Published: 24/01/2014 14:50 - Updated: 29/01/2014 14:50

Emulsion is a new shade of noir

Sam Heughan is on a mission to trace his missing wife in Suki Singh's thriller Emulsion.
Sam Heughan is on a mission to trace his missing wife in Suki Singh's thriller Emulsion.

WITH its trench-coated hero, mysterious femme fatale and twisty plot, independent British thriller Emulsion seems to be making a nod to the classic film noirs of the past.

However, it also boasts a likely star of the future in Sam Heughan, soon to be seen as one of the leads in multi-million dollar US television series Outlander, which is being tipped to be the international success for Scotland that Game of Thrones has been for Northern Ireland.

Both Dumfriesshire-born Heughan, who plays a man obsessed with discovering the truth about his wife’s disappearance, and director Suki Singh will attend the film’s Scottish premiere at Eden Court theatre in Inverness, where they will answer questions from the audience after the screening.

First, though, we have some questions of our own for the Scottish actor and first time director.

Sam Heughan (Ronny)

Your character in Emulsion, Ronny, seems a rather damaged and ambiguous figure. What attracted you to the role?

When I first read the script by Suki, I was impressed and intrigued by the characters. It had a ambiguous and dark, brooding feel to it. The character of Ronny is damaged and trapped. His yearning for/reliving past relationships really moved me. I also watched Suki’s previous work and loved his adverts, in particular Blow Up (for clothing company Diesel). It felt stylish and slightly twisted. Perfect for our modern noir.

White Lantern, the producing company were enthusiastic and motivated and I jumped at the chance to work in Bournemouth.

You’re doing a Q & at Eden Court. Is this something you are particularly looking forward to?

I’m delighted to be able to attend and excited for those attending to meet Suki. He wrote, produced and directed the movie with style and sensitivity. He’s a huge talent. It’s a fun film with a twist at the end, I hope the audience enjoy it.

Of course, the Highlands play a big part in Outlander. Have you been doing a lot of research into the area and its history for your role as Jamie?

Outlander is based on Diana Gabaldon’s series of books set in 1700’s Scotland. It’s a really fascinating period with the Jacobite rebellion and the lead up to Culloden, which signalled the end of the clan culture and Highland way of life. The producers have insisted on authenticity and it’s as accurate as possible. The costumes, props, etc, have all been researched and we are passionate to bring a Scottish way of life to screen.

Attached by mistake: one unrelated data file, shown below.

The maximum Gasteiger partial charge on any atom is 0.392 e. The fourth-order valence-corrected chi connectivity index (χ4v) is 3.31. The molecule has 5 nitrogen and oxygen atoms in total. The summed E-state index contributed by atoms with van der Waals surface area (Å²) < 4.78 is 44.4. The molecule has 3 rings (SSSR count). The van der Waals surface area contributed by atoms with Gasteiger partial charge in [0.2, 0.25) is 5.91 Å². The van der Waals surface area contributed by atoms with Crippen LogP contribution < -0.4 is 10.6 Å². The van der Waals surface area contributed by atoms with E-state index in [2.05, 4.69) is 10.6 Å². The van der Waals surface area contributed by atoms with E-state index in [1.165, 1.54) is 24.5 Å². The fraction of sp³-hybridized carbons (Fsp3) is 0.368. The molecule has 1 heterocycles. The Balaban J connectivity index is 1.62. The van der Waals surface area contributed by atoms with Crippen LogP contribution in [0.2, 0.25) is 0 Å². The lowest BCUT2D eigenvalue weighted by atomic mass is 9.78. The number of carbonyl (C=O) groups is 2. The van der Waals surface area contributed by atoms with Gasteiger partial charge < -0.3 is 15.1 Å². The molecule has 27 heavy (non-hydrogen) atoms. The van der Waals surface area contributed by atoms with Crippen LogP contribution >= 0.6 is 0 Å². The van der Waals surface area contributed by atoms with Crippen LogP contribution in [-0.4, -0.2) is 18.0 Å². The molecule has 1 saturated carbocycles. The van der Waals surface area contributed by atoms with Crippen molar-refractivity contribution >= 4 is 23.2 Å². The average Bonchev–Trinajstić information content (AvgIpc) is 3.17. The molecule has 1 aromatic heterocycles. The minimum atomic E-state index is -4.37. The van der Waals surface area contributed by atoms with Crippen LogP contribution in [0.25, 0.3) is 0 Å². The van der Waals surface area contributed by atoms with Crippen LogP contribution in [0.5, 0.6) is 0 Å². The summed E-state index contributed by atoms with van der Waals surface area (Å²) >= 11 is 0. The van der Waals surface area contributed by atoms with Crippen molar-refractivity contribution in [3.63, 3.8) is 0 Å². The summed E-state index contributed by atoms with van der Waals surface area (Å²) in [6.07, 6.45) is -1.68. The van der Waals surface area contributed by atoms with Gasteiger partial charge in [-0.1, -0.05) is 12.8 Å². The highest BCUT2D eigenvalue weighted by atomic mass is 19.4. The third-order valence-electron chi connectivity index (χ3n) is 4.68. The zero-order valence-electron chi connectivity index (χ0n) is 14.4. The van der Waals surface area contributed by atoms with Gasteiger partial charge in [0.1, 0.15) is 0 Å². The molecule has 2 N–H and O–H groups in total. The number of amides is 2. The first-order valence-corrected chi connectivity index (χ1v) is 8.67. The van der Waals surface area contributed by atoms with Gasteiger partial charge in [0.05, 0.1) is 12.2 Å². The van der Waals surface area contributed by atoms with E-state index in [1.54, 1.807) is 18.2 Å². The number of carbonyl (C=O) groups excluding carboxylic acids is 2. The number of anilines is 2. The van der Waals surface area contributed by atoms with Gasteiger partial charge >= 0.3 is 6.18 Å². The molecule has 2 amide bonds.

There has been much talk of Jamie’s taste in clothing. Are you comfortable in a kilt now you seem to be the standard-bearer for all us kilt-wearing Scots?

I spend much of the series in a kilt. It’s been a joy to discover the various ways you can use the feileidh mhor (great kilt). It can be camouflage, a sleeping bag etc and worn in various ways which makes it a multi purpose piece of equipment. It adds a lot to the character and the way he moves, much like the very particular costume in Emulsion.

Suki Singh, writer and director

There seems to be a deliberate nod to the classic film noirs of the ‘40s and ‘50s in Emulsion. What are the influences that have fed into the film?

The influences have been poring in during the writing process. Each element is a clue to the serve the story, so the audience can take each element as a part of the puzzle that serves the twists and turn at the end of the film.

The classic noir feel and the clothes are all part of the mystery as a man, Ronny Maze, turns up in ’50’s clothes and driving an retro car in modern times, claiming his wife is missing; all adding to the intrigue before the main story even unfolds. David Lynch was the main influence on tone, the dark underbelly of the world that is Emulsion.

A recent audience member described it as Casablanca meets Lynch.

Making an independent film cannot have been easy. What have been the biggest challenges and frustrations of the production?

The main challenge with making any independent film is finance, so post production becomes a real labour of love. I always wanted talented people to work on the film, so you have to wait for them to free in between their paid work, so it can take time.

Emulsion looks really great and my producers used what little we have really well. Also, once the film is complete, the next thing is marketing and finding the money for that!

What can you tell us about your next film project?

I’ve just directed a interactive action film to be released online called Olive Green, a first of it’s kind as it has 60 alternative interactive games in the film that the viewer can play and change the course of the story. So a new way in film making, but hard work.

In 2014, I’ll be trying raise finance for a supernatural thriller called Reflex, based around photography and ghosts, and I’ll be making a experimental black and white film in my home town, which I’m writing at the moment.

• Emulsion is at Eden Court cinema, Inverness, from Friday 24th to Sunday 26th January.

Star Sam Heughan and director Suki Singh will attend  Friday's screening for a post-film Q & A.

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